- The departing employees – definitely the hardest hit, including their families
- The surviving employees – afraid they might be next, plus the stress of doing more work with less
- The leadership team – must live with their decision that is affecting the lives of current employees, former employees and their family members
When a layoff occurs, an employee is provided a short explanation, an envelope with important employment separation and benefit documents, an empty box, and time to clean out their desk and say good-bye to their friends/coworkers. The next moment the dazed employee is on the street, going home wondering what the future holds.
Although I realize we live in a world of uncertainty where none of us are guaranteed anything, I do believe there is a cure for the curse of Corporate America. I am a firm believer in a No Lay-off Policy.
I am certain layoffs began as the board of director’s invention to appease stockholders and investors. A layoff does not increase the value of the company, it simply erodes the confidence employees will have in the future stability of the organization. When employee confidence erodes so does customer service and loyalty.
It takes courage and discipline to take such a stand as creating and implementing a no layoff policy. To faithfully state to your employees, “we have a no layoff policy,” is a sign your company is a step above the rest.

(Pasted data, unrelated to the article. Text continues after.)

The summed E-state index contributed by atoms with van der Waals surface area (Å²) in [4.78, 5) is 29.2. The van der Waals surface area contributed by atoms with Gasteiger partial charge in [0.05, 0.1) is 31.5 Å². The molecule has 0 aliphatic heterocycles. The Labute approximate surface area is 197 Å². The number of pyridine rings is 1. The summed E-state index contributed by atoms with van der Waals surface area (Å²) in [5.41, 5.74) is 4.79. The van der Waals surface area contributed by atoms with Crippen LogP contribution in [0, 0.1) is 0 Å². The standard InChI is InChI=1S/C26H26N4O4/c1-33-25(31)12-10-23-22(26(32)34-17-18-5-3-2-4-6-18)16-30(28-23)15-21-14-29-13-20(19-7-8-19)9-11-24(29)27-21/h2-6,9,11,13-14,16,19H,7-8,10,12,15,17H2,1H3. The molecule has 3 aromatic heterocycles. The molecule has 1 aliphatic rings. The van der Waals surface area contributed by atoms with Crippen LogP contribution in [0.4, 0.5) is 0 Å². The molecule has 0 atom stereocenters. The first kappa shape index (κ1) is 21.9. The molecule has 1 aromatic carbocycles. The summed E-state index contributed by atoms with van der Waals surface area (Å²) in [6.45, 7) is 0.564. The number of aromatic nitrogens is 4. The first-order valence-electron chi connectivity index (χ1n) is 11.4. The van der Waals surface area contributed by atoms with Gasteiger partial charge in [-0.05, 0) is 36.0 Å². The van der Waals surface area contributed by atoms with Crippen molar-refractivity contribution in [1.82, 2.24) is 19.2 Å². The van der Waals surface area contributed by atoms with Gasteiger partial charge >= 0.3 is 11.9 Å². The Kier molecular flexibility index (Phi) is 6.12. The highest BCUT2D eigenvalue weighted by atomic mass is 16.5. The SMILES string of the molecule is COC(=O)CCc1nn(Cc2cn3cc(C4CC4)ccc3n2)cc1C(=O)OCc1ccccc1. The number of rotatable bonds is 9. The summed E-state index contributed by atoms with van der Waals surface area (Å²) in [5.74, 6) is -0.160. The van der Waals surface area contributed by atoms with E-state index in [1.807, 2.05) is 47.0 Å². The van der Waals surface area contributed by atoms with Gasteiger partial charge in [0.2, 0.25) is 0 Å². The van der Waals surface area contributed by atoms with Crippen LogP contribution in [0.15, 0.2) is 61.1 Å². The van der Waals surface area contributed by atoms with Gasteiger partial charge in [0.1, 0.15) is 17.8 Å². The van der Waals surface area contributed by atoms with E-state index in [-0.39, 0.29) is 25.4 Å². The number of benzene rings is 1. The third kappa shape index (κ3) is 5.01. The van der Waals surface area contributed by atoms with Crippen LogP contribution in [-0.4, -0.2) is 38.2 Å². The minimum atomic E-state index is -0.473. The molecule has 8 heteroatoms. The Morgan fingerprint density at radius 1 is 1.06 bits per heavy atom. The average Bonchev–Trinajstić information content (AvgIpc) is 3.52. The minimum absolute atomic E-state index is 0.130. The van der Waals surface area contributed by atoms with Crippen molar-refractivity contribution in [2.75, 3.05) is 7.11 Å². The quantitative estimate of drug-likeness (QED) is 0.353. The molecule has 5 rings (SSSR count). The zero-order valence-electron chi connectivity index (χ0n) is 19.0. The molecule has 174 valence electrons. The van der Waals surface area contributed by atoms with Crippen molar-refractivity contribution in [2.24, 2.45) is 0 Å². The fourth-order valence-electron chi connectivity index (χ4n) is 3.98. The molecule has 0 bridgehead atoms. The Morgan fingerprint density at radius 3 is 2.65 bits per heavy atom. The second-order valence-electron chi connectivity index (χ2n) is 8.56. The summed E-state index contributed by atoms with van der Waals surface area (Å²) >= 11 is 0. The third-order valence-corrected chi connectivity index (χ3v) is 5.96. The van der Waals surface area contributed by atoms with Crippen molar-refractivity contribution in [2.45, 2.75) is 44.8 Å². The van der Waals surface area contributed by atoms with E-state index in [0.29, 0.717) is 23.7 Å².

With so much uncertainty in America’s economy, it would be good for employees to know that when they show up to work on Monday they won’t be carrying a box home with their personal belongings due to no fault of their own.
A no-layoff policy, however, requires an employer to follow five important guidelines:
- Hire responsibly: Resist the temptation to throw people at projects and not think about the future consequences.
- Hire the right people: Invest time and energy to make sure every employee is a good fit for the company.
- Monitor performance: Provide performance feedback on a regular basis. Leaders must coach their employees and release non-performing employees with dignity and respect.
- Set high expectations: Be very clear in what is expected from your people. Don’t be afraid to set the expectations high as long as you have given them the tools to succeed.
- Review mistakes: If a mistake is made, don’t just gloss over the situation. Use mistakes as coaching and learning opportunities.